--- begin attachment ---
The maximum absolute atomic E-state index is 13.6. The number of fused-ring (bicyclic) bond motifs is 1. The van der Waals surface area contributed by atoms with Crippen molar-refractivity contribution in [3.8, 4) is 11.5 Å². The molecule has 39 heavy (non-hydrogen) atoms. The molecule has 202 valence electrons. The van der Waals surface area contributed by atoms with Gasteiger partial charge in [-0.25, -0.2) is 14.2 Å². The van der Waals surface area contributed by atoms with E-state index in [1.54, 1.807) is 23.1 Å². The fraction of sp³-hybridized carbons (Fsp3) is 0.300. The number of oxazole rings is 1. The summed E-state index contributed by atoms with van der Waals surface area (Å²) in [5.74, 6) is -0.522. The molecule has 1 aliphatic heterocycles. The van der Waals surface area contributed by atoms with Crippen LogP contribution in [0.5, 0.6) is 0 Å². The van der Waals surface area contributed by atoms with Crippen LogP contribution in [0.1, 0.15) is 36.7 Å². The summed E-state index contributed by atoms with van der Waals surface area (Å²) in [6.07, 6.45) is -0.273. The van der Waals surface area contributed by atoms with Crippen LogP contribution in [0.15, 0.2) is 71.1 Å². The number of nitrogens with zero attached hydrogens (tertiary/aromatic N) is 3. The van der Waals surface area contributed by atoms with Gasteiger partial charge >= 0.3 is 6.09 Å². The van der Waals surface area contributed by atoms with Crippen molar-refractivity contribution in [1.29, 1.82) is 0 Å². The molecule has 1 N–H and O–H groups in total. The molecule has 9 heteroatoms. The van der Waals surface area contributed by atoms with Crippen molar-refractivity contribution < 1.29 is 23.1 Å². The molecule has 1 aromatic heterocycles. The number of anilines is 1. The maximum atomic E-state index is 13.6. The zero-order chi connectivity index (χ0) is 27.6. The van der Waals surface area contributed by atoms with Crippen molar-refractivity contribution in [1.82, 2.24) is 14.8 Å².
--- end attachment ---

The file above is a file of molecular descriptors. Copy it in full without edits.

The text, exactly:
The maximum absolute atomic E-state index is 13.6. The number of fused-ring (bicyclic) bond motifs is 1. The van der Waals surface area contributed by atoms with Crippen molar-refractivity contribution in [3.8, 4) is 11.5 Å². The molecule has 39 heavy (non-hydrogen) atoms. The molecule has 202 valence electrons. The van der Waals surface area contributed by atoms with Gasteiger partial charge in [-0.25, -0.2) is 14.2 Å². The van der Waals surface area contributed by atoms with E-state index in [1.54, 1.807) is 23.1 Å². The fraction of sp³-hybridized carbons (Fsp3) is 0.300. The number of oxazole rings is 1. The summed E-state index contributed by atoms with van der Waals surface area (Å²) in [5.74, 6) is -0.522. The molecule has 1 aliphatic heterocycles. The van der Waals surface area contributed by atoms with Crippen LogP contribution in [0.5, 0.6) is 0 Å². The van der Waals surface area contributed by atoms with Crippen LogP contribution in [0.1, 0.15) is 36.7 Å². The summed E-state index contributed by atoms with van der Waals surface area (Å²) in [6.07, 6.45) is -0.273. The van der Waals surface area contributed by atoms with Crippen LogP contribution in [0.15, 0.2) is 71.1 Å². The number of nitrogens with zero attached hydrogens (tertiary/aromatic N) is 3. The van der Waals surface area contributed by atoms with Gasteiger partial charge >= 0.3 is 6.09 Å². The van der Waals surface area contributed by atoms with Crippen molar-refractivity contribution in [1.29, 1.82) is 0 Å². The molecule has 1 N–H and O–H groups in total. The molecule has 9 heteroatoms. The van der Waals surface area contributed by atoms with Crippen molar-refractivity contribution < 1.29 is 23.1 Å². The molecule has 1 aromatic heterocycles. The number of anilines is 1. The maximum atomic E-state index is 13.6. The zero-order chi connectivity index (χ0) is 27.6. The van der Waals surface area contributed by atoms with Crippen molar-refractivity contribution in [1.82, 2.24) is 14.8 Å².